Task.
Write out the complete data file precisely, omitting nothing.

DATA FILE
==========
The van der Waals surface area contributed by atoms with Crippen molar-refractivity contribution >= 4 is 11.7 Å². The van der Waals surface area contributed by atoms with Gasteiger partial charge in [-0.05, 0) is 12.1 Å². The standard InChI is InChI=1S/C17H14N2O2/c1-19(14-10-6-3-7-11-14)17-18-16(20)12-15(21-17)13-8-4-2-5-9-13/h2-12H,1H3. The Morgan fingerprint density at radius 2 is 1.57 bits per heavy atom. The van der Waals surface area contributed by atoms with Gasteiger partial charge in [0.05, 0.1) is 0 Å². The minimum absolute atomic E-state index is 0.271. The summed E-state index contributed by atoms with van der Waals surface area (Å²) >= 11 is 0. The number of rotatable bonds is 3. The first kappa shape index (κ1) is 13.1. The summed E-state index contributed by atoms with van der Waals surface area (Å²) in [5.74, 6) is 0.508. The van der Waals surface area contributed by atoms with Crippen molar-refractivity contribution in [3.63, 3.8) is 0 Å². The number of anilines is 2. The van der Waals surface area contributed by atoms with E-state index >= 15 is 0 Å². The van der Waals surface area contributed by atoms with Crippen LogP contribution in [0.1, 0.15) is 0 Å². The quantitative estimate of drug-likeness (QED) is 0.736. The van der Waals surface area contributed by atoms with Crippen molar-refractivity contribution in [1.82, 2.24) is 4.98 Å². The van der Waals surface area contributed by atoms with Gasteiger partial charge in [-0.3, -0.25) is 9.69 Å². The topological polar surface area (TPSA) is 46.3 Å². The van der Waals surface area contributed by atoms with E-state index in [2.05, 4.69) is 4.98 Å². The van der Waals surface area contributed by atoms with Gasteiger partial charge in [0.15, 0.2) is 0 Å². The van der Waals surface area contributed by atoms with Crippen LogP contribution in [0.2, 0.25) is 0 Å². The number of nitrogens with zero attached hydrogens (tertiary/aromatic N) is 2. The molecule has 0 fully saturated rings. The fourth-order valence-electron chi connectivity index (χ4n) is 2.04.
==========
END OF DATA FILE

The van der Waals surface area contributed by atoms with Crippen molar-refractivity contribution >= 4 is 11.7 Å². The van der Waals surface area contributed by atoms with Gasteiger partial charge in [-0.05, 0) is 12.1 Å². The standard InChI is InChI=1S/C17H14N2O2/c1-19(14-10-6-3-7-11-14)17-18-16(20)12-15(21-17)13-8-4-2-5-9-13/h2-12H,1H3. The Morgan fingerprint density at radius 2 is 1.57 bits per heavy atom. The van der Waals surface area contributed by atoms with Gasteiger partial charge in [0.05, 0.1) is 0 Å². The minimum absolute atomic E-state index is 0.271. The summed E-state index contributed by atoms with van der Waals surface area (Å²) >= 11 is 0. The number of rotatable bonds is 3. The first kappa shape index (κ1) is 13.1. The summed E-state index contributed by atoms with van der Waals surface area (Å²) in [5.74, 6) is 0.508. The van der Waals surface area contributed by atoms with Crippen molar-refractivity contribution in [3.63, 3.8) is 0 Å². The number of anilines is 2. The van der Waals surface area contributed by atoms with E-state index >= 15 is 0 Å². The van der Waals surface area contributed by atoms with Crippen LogP contribution in [0.1, 0.15) is 0 Å². The quantitative estimate of drug-likeness (QED) is 0.736. The van der Waals surface area contributed by atoms with Crippen molar-refractivity contribution in [1.82, 2.24) is 4.98 Å². The van der Waals surface area contributed by atoms with Gasteiger partial charge in [-0.3, -0.25) is 9.69 Å². The topological polar surface area (TPSA) is 46.3 Å². The van der Waals surface area contributed by atoms with E-state index in [2.05, 4.69) is 4.98 Å². The van der Waals surface area contributed by atoms with Gasteiger partial charge in [0.15, 0.2) is 0 Å². The van der Waals surface area contributed by atoms with Crippen LogP contribution in [0.2, 0.25) is 0 Å². The number of nitrogens with zero attached hydrogens (tertiary/aromatic N) is 2. The molecule has 0 fully saturated rings. The fourth-order valence-electron chi connectivity index (χ4n) is 2.04.